Author: Eric

The Elections of the Americas

The Elections of the Americas

Guns, God and fake news dominate Brazil’s presidential race

An official in Jair Bolsonaro’s leftist Workers party, which is leading in opinion polls, said on Friday that he and the party would “use any means” to prevent fraud in Sunday’s election. Photo: AFP

AUSTRALIA – It was a night nobody thought they would ever see in the Americas – a night in which no candidate could be sure they would win the presidency, but a night that was certain to be dominated by an election that had a strong whiff of farce to it.

After three days of voting in five countries, two more parties had declared victory. In Brazil, where the first round of voting just ended, the right was ahead, with the Workers party of former presidential candidate Aécio Neves the largest single party. The second round of voting is scheduled for Sunday.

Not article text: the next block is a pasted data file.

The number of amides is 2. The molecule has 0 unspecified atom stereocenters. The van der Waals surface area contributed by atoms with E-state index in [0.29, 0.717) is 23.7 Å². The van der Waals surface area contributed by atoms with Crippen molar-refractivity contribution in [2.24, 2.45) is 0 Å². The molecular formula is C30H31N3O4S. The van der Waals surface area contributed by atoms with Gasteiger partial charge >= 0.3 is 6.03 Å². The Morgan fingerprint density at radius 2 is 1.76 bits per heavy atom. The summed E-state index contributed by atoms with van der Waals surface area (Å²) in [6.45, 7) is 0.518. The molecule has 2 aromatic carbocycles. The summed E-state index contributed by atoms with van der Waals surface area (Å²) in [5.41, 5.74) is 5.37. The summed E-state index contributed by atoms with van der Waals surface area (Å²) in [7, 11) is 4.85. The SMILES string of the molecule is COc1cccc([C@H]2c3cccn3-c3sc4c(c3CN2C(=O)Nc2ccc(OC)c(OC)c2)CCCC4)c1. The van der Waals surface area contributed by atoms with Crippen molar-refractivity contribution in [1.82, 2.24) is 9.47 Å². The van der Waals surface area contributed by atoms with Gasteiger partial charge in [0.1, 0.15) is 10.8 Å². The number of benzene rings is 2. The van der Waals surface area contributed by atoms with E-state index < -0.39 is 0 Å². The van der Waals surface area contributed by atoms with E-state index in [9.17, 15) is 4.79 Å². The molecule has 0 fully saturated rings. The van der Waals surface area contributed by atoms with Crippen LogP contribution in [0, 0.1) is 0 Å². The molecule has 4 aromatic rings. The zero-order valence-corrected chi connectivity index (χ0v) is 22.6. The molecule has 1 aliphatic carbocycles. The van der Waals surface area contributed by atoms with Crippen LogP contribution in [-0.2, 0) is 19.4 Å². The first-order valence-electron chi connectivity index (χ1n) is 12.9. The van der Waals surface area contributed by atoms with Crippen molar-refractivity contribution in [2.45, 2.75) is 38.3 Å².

In a country that’s been ruled by its military since 1964, one of the last major elections to have the military vote – in Brazil’s presidential race in 1988 – the vote took a bizarre turn. With the death or suspension of the candidate of the governing party, the ruling party had to use a new technique.

Venezuela’s Juan Guaidó, who had led protests for several months, was declared the winner of the March 30 vote after his opposition claimed fraud in the election.

In the United States, where there were several candidates on the ballot for president, the Democrats opted for former vice-president Joe Biden, who was seen as the best choice of a field that included several anti-establishment candidates, and a third candidate was deemed unsuitable due to health concerns.

In the other countries – Mexico and Canada – two of the candidates were nominated by the winning party. In the former, the party was the ruling one, and in the latter, the other party had nominated its candidate. In El Salvador, Venezuela and Peru, the candidates of the winning parties were elected. In Mexico, the ruling party, led by President-for-Life Andres Manuel Lopez Obrador, won its second presidential election in a row.

“We have to show that democracy can work. A vote for any other party would be a step back into the past,” said the left-wing mayor of Curitiba, who is in a tight race with right-wing candidate Jair Bolsonaro

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